On The Clarion-Ledger page, “R” is for “Rape.” Does it work? Maybe this page also calls readers’ attention to an important topic in that community. I’ll let you decide. Either way, I am certain The Clarion-Ledger readers did not give a rip that the design was so similar to a page we did three years ago in Huntsville. In other words, my concern is for the designer and the process, not the result.
Years ago when I worked at the Lexington Herald-Leader, I often stayed late after my news design shifts and redesigned the pages I had just worked on, trying to figure out how I could have made them better or to practice the techniques I saw on my favorite pages in the SND annuals. It was a great learning exercise and the reworked pages lived only in a folder on my computer, never used for publication.
My advice to students and young designers: Inspiration is all around you. Yes, looking at and even recreating the work of others can be invaluable. Study the details, add the methods to your personal tool box. But most importantly, ask yourself how and why the visuals worked to communicate a concept or story. Think about how you might apply the ideas in a different way or put your own stamp on it. When it’s time to design something real, put the examples away and clear your mind. Not because some designer somewhere is going to get mad if you copy their work, but because doing your own thing is a hell of a lot more fun.
I sent the following six questions to more than 50 respected artists, designers and art directors and these are the answers I received:
Do you believe there is such a thing as visual plagiarism?
“I think it absolutely exists. Unfortunately, like obscenity, it’s hard to define. The line between influence and plagiarism is awfully fuzzy and so much of what determines what side each instance falls on is intent. Even a serious designer would have a hard time distinguishing between the two unless they were there for the creation of the two pages.” — Benjamin Hoffman, New York Times
“No. Page designs are solutions to problems. The problem has been, is and always will be: How do I best communicate this group of content that I have to work with? As such, designs are heavily dependent on the context in which they are deployed. Choosing the same tool for a different job doesn’t make it plagiarism. It just makes it lazy. Or — to play the devil’s advocate for a moment — brilliant, provided that the tool someone else created to solve their problem more elegantly solves yours.” — Emmet Smith, Cleveland Plain Dealer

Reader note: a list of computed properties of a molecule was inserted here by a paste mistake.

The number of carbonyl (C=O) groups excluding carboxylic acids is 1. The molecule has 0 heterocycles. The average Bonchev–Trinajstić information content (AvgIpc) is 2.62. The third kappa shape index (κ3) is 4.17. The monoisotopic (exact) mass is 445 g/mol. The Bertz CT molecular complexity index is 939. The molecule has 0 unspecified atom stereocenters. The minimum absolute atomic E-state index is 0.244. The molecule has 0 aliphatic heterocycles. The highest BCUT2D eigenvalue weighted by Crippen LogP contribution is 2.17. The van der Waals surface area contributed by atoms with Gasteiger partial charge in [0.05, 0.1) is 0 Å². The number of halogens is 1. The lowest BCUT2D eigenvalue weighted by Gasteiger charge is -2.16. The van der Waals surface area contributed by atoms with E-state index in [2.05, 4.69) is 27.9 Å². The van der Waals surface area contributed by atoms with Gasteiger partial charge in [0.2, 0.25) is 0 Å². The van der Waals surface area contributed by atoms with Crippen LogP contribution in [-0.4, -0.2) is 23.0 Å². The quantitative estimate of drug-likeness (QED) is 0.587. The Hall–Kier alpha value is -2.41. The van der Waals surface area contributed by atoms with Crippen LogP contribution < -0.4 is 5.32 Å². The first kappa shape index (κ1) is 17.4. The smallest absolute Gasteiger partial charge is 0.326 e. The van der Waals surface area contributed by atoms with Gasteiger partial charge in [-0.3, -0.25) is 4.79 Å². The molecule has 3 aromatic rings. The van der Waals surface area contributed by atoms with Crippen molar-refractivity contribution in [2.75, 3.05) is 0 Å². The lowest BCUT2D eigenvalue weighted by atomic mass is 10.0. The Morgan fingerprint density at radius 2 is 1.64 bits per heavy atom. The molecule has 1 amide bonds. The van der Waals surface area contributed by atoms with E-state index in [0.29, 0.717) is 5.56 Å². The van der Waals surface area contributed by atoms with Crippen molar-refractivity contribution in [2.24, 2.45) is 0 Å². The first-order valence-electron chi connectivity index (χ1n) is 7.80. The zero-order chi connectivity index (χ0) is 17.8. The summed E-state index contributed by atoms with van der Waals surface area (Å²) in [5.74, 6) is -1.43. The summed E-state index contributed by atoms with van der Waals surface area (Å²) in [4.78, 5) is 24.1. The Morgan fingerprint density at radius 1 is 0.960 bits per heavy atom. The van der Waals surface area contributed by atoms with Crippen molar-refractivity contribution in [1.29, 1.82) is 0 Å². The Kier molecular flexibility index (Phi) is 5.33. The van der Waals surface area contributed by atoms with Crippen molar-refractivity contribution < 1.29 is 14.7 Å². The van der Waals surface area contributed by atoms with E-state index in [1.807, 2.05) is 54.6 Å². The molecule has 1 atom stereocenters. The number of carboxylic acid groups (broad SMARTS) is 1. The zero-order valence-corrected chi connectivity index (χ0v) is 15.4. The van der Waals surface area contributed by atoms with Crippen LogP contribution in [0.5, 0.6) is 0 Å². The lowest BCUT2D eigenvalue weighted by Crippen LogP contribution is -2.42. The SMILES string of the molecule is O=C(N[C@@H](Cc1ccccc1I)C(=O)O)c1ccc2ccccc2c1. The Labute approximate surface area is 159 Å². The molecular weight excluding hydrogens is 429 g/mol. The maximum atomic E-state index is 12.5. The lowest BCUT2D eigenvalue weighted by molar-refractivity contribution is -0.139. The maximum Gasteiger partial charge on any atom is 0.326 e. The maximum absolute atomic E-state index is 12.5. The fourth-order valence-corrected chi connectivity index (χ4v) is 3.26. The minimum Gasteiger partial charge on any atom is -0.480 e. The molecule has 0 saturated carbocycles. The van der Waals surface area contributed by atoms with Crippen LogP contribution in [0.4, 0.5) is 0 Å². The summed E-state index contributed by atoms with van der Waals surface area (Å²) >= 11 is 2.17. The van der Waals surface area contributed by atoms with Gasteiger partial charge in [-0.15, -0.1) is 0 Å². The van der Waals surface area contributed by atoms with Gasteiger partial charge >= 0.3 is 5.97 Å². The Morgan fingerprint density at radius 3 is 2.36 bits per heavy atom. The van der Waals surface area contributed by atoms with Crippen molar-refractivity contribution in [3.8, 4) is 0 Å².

“Sure, I believe there is. But I think I’m a lot more liberal with where that line is drawn than some. In the past couple of years, there have been accusations in our industry and out of “plagiarism,” when I don’t think it’s been warranted. For instance, illustrating a story about BBQ by running a photo of meat shot from above isn’t, in my book, any kind of plagiarism; it’s just unoriginal. Running the same clichéd headline at 200 points on a sports front isn’t plagiarism of any sort; it’s just, in most cases, lazy. People think alike. Brilliant designers and photographers think alike; so do mediocre designers and photographers. ” — Tim Ball, consultant (currently working with Digital First Media redesign team)
“Sure. It’s just copying someone else’s work verbatim and passing it off as your own. ” — Tim Frank, Gannett Newspapers, Asbury Park
“I think there is such a thing as visual plagiarism as it relates to print and online presentation, but the bar has to be pretty high to achieve it. You really have to steal a concept completely. Simply taking inspiration from someone else’s work to improve your own is not plagiarism. ” — Jay Judge, Baltimore Sun
“If design is problem solving and every problem is different, then every design solution must be different. Design plagiarism happens when a designer skips the problem solving process and skips right to someone else’s ending. ” — Ananda Spadt, Meredith
Do you believe that recreating the work of others’ can be a valid learning tool?
“I believe it is the single best learning tool there is. For all of the various training I’ve had in my life, nothing has taught me more than working with the fantastic designers I currently sit with. I look at their stuff, they look at my stuff, we share insights into how we arrived at conclusions, and yes, on occasion, we do reasonable facsimiles of each others’ work either for training purposes or because the design they had is so uniquely appropriate to the current project. ” — Benjamin Hoffman
“Yes. ‘If I have seen further it is by standing on the shoulders of giants’ and all of that. By recreating great work, it’s easier to understand the processes by which it came together and in turn apply those lessons to your own work. Ideally this work is done in a practice or classroom setting, but not everyone has that luxury. ” — Emmet Smith